And I’m guessing this feeling is mutual – someone used to doing things the python way would find R’s syntax and way of doing things rather irritating. R’s machine learning toolkit for example is nowhere as easy as scikit learn is in python (this doesn’t affect me since I seldom need to use machine learning. For example, I use regression less than 5% of the time in my work). 

The next time I see a job opening for a “java developer” I will not laugh like I used to ten years ago. I know that this posting is looking for a developer who can not only think algorithmically, but also algorithmically in the way that is most convenient to express in Java. And unlearning one way of algorithmic thinking and learning another isn’t particularly easy. 

Python and Hindi

So I’ve recently discovered that using Python to analyse data is, to me, like talking in Hindi. Let me explain.

Back in 2008-9 I lived in Delhi, where the only language spoken was Hindi. Now, while I’ve learnt Hindi formally in school (I got 90 out of 100 in my 10th boards!), and watched plenty of Hindi movies, I’ve never been particularly fluent in the language.

The basic problem is that I don’t know the language well enough to think in it. So when I’m talking Hindi, I usually think in Kannada and then translate my thoughts. This means my speech is slow – even Atal Behari Vajpayee can speak Hindi faster than me.

More importantly, thinking in Kannada and translating means that I can get several idioms wrong (can’t think of particular examples now). And I end up using the language in ways that native speakers don’t (again can’t think of examples here).

I recently realised it’s the same with programming languages. For some 7 years now I’ve mostly used R for data analysis, and have grown super comfortable with it. However, at work nowadays I’m required to use Python for my analysis, to ensure consistency with the rest of the firm.

While I’ve grown reasonably comfortable with using Python over the last few months, I realise that I have the same Hindi problem. I simply can’t think in Python. Any analysis I need to do, I think about it in R terms, and then mentally translate the code before performing it in Python.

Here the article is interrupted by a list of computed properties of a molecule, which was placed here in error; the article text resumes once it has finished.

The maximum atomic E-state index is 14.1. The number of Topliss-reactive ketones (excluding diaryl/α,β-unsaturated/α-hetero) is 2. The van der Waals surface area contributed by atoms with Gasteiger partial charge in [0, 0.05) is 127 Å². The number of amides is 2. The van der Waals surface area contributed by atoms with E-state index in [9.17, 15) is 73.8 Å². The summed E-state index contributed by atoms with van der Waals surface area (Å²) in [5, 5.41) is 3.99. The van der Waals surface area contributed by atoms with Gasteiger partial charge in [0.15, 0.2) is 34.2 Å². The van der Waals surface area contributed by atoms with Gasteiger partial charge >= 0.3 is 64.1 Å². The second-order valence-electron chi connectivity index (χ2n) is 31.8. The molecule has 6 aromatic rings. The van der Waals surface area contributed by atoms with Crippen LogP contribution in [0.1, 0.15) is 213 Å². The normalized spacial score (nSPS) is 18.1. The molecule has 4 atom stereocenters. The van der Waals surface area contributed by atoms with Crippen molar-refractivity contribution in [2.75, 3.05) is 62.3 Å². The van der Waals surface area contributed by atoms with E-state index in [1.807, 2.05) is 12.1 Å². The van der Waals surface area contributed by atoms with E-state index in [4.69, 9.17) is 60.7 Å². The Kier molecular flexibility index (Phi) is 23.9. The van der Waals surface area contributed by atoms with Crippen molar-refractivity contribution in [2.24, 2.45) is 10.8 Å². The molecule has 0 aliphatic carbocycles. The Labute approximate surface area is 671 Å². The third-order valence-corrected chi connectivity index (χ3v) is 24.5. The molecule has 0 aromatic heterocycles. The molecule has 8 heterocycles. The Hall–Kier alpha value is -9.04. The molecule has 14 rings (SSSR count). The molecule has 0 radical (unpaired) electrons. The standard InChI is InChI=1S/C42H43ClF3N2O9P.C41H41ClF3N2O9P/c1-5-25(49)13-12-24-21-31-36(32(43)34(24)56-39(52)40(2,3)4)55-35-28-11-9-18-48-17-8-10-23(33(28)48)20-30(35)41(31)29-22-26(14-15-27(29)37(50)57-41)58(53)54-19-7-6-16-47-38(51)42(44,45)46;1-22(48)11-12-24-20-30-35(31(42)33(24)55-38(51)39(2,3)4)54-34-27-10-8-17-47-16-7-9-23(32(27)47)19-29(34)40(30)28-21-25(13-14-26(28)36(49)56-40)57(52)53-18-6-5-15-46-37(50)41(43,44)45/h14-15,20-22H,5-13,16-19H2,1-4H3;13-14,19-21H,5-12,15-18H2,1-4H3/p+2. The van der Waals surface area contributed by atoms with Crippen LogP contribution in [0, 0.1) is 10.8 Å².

This results in several inefficiencies. Firstly, the two languages are constructed differently and optimised for different things. When I think in one language and mentally translate the code to the other, I’m exploiting the efficiencies of the thinking language rather than the efficiencies of the coding language.

Then, the translation process itself can be ugly. What might be one line of code in R can sometimes take 15 lines in Python (and vice versa). So I end up writing insanely verbose code that is hard to read.

Such code also looks ugly – a “native user” of the language finds it rather funnily written, and will find it hard to read.

A decade ago, after a year of struggling in Delhi, I packed my bags and moved back to Bangalore, where I could both think and speak in Kannada. Wonder what this implies in a programming context!

R, Windows, Mac, and Bangalore and Chennai Auto Rickshaws

R on Windows is like a Bangalore auto rickshaw, R on Mac is a Chennai auto rickshaw. Let me explain.

For a long time now I’ve been using R for all my data management and manipulation and analysis and what not. Till two months back I did so on a Windows laptop and a desktop. The laptop had 8 GB RAM and the desktop had 16GB RAM. I would handle large datasets, and sometimes when I would try to do something complicated that required the use of more memory space than the computer had, the process would fail, saying “fail to allocate X GB of memory”. On Windows R would not creep into the hard disk, into virtual memory territory.

In other words it was like a Bangalore auto rickshaw, which plies mostly on meter but refuses to come to areas that are outside the driver’s “zone”. A binary decision. A yes or a no. No concept of price discrimination.

The Mac, which I’ve been using for the last two months, behaves differently. This one has only 8GB of RAM, but I’m able to handle large datasets without ever running out of memory. How is this achieved? By means of using the system’s Virtual Memory. This means the system doesn’t run out of memory, I haven’t received the “can’t allocate memory” error even once on this Mac.

So the catch here is that the virtual memory (despite having a SSD hard disk) is painfully slow, and it takes a much longer time for the program to read and write from the memory than it does with the main memory. This means that processes that need more than 8 GB of RAM (I frequently end up running such queries) execute, but take a really long time to do so.

This is like Chennai auto rickshaws, who never say “no” but make sure they charge a price that will well compensate them for the distance and time and trouble and effort, and a bit more.